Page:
Poet celebrated online

George Pemba’s painting “The Poet” which is likely a portrait of his friend, Samuel Edward Krune Mqhayi. Picture: Supplied

George Pemba’s painting “The Poet” which is likely a portrait of his friend, Samuel Edward Krune Mqhayi. Picture: Supplied

Published Sep 23, 2023


Durban - Monday will see the launch of an online presentation to celebrate the life and works of Samuel Edward Krune Mqhayi, widely considered among the most important poets and authors in South African literature.

The presentation by the Emandulo platform at the University of Cape Town, is based on the archive of his work curated on the platform.

Born in 1875, Mqhayi’s life spanned the crucial era from the late colonial era wars to the cusp of apartheid, and the extensive body of creative work he produced in isiXhosa included novels, anthologies of poetry, history, journalism, hymns and translations over a career which spanned five decades, an Emandulo press release read.

Among his works are Ukutshona kuka Mendi – about SA’s biggest World War 1 maritime disaster that saw 636 deaths with the sinking of a vessel carrying members of the SA Native Labour Corps – and contributions to Nkosi sikelel' Afrika.

“The significance of SEK Mqhayi’s work and life is carefully outlined in an introductory essay by Sanele kaNtshingana, who points out ‘the care with which he handled his narratives, his daring attitude that pushed against the grain of both missionary and colonial administration attitudes, his unrelenting truth-speaking and the centring of his people, their experiences, and their philosophies in his work’’’.

“The essay offers an overview of Mqhayi’s intellectual biography for those unfamiliar with his work, as well as valuable new insights based on kaNtshingana’s research for those already acquainted with Mqhayi.”

Among the works now available online is an anthology of Mqhayi’s own account of his life, UMqhayi waseNtabozuko, published in 1939.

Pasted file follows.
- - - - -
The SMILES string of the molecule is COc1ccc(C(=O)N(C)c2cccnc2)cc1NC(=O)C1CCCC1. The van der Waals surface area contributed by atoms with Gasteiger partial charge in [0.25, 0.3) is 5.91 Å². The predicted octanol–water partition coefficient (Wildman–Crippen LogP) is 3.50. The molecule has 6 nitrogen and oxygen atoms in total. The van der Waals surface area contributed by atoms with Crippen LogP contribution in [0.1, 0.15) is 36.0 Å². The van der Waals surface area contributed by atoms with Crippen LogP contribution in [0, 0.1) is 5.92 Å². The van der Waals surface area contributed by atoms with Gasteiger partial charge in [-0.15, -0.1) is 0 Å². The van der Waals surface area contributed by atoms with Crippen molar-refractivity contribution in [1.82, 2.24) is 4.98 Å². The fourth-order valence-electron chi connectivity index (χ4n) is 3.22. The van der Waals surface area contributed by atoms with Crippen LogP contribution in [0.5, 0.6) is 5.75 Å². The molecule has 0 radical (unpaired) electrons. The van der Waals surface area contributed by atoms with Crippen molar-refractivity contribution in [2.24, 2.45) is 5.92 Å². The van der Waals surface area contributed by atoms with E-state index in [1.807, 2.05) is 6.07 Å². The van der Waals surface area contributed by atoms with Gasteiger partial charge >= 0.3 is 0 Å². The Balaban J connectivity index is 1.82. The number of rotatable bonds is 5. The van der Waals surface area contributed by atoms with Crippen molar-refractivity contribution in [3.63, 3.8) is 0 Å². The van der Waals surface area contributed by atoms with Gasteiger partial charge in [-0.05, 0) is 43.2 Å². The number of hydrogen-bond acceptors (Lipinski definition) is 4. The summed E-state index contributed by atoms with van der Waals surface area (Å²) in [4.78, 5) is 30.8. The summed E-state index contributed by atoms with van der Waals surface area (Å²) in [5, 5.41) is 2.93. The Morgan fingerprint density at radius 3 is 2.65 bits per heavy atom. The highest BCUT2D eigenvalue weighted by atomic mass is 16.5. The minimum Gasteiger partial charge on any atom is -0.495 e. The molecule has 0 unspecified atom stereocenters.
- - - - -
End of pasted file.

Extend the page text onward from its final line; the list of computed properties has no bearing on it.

“Alongside these new and original texts, the SEK Mqhayi presentation on Emandulo uses a variety of media to engage the viewer. Most striking of these is a 1970 painting by George Pemba, titled “The Poet”, which is likely a portrait of Mqhayi as the two men were friends and Pemba greatly admired Mqhayi,” the Emandulo release added.

“The painting was on display at Aspire Art in March 2023 when it was sold by auction, and the gallery hosted a panel discussion on March 11, 2023, between Athambile Masola, Sanele Ntshingana and Anelisa Mangcu, which was chaired by Phillipa Duncan, to discuss the history of isiXhosa publications published by Lovedale Press in the context of Pemba’s portrait.”

The presentation also provides a link to this panel discussion on the Aspire Art Instagram page.

“A unique recording of Mqhayi’s voice, believed to be from 1932, provides the opportunity to hear the poet declaim the praises of two prominent amaXhosa chiefs of that era.

“Two sides of a Columbia Records 78rpm recording comprise almost 14 minutes of poetry recital and are the only known examples of his voice to survive.

“The first izibongo is titled A! Silimela, which is a eulogy for Chief Silimela Makinana of the Ndlambe, while the second is A! Velile! and praises Chief Archie Sandile of the Ngqika. The exceptional value in these recordings lies in the spoken qualities of isiXhosa izibongo, which cannot be conveyed in written text, and thus the recordings allow these two examples to be heard in the format they were composed in.”

Visit http://emandulo.apc.uct.ac.za

The Independent on Saturday